Educational leave: why Bavaria does not participate

A yoga studio in Bad Hindelang in Oberallgäu: Christina Tetzner is currently practicing the “hero” step position with her seminar participants, and everyone is stretching their arms high. “It’s an excellent balancing posture for our sedentary daily lives,” explains the yoga teacher. As a recognized speaker on educational leave, she regularly gives seminars on subjects such as stress management, inner peace and balance.

“Always under pressure”: work and family often require a lot of energy

The approximately 15 participants – men and women – are all on educational leave from other Länder. They received five days of paid leave from their employer. Uschi Stadler, for example, works as a consultant in a health center in Hesse: “I have to talk a lot, I have to listen a lot and when I lose concentration, I need strategies like the ones I use in conversations. » This is how she describes her motivation for this seminar.

Torben Kiefer, cameraman from North Rhine-Westphalia, adds that not only work but also private life can be stressful. “When you have a family, you always have a lot to do,” he says. Svenja Ivanovski, an assistant at an authority in Hesse, shares the same feeling: “I feel like I am always under pressure.”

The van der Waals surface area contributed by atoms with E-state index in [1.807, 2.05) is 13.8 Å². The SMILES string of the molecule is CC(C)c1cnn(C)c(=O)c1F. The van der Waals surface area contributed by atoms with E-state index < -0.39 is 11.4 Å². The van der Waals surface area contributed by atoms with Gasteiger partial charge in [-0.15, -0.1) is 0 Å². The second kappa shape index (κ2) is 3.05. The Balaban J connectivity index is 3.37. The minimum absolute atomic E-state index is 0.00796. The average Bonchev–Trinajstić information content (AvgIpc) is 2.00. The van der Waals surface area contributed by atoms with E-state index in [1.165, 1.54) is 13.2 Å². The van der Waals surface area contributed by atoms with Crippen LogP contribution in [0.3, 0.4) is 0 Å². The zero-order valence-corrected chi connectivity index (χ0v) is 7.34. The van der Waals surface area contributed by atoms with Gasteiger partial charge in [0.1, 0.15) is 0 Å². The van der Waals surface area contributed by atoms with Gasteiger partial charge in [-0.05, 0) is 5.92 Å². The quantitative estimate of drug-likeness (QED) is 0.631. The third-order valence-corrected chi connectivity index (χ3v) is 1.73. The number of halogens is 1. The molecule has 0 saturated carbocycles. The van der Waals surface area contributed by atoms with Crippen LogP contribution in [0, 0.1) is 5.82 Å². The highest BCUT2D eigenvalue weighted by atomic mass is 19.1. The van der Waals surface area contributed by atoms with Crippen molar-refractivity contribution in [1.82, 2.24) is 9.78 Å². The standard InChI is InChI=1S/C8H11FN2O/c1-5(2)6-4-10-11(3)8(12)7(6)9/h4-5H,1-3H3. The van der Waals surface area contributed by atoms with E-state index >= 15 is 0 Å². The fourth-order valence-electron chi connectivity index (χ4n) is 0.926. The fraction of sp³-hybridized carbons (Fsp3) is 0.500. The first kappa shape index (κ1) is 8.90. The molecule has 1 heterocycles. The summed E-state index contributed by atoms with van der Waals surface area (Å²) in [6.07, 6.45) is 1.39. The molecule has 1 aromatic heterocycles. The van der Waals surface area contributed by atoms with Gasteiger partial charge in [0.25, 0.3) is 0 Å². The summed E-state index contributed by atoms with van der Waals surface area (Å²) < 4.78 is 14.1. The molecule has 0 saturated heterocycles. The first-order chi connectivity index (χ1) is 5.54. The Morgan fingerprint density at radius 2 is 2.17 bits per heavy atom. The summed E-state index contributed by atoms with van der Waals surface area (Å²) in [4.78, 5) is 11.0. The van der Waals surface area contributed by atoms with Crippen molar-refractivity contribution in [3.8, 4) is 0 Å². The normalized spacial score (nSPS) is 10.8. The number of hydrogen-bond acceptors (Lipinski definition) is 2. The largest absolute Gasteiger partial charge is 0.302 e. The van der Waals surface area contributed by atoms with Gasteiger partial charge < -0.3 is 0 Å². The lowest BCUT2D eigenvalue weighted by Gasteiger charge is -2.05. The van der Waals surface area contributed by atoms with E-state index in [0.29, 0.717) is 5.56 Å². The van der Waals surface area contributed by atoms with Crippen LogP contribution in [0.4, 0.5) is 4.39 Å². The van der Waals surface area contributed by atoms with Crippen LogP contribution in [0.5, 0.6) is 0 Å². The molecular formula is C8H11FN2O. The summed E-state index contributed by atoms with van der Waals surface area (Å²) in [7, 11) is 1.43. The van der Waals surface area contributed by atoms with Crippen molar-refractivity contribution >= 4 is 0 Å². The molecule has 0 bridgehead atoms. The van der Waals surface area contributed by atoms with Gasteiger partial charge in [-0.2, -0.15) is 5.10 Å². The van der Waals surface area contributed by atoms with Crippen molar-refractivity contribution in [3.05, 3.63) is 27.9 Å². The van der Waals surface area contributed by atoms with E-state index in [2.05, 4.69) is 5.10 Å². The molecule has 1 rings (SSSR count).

Educational leave is also a break from everyday life

In the Allgäu, they want to free themselves from the pressure of everyday life, take a breather and regain their strength. To do this, they requested leave from their employer. This duration is enshrined in law in all states, with the exception of Saxony and Bavaria. It is generally ten days for full-time employees, available within two years.

Since the Federal Republic ratified an International Labor Organization convention on paid educational leave in 1976, the Social Democratic governments of the Länder or – as in Baden-Württemberg – the Greens have mostly introduced laws corresponding at the level of the Länder. So far this has not happened in CSU-ruled Bavaria. The Bavarian Minister of Social Affairs, Ulrike Scharf (CSU), also has a clear opinion on this subject. “This law is not necessary,” she explains in an interview with BR.

Only a few take advantage of educational time

The Bavarian government focuses instead on voluntary continuing education. Employers should offer their employees continuing education on a voluntary basis and citizens should implement it under their own responsibility. Social Affairs Minister Scharf is confirmed by the statistics. Based on figures from other Länder, she found that “the proportion of people entitled to this leave and able to benefit from this leave is simply not high”.

In fact, according to estimates from the Ifo Institute, the proportion of employees who spend time on training is only 3.5% in Germany. This is not an argument for the opposition in the Bavarian Parliament. Doris Rauscher, spokesperson for the Bavarian SPD for work, social affairs and family, believes: “This is simply too short-sighted. Especially in today's changing world of work, a training exemption law would be a good thing for Bavaria.”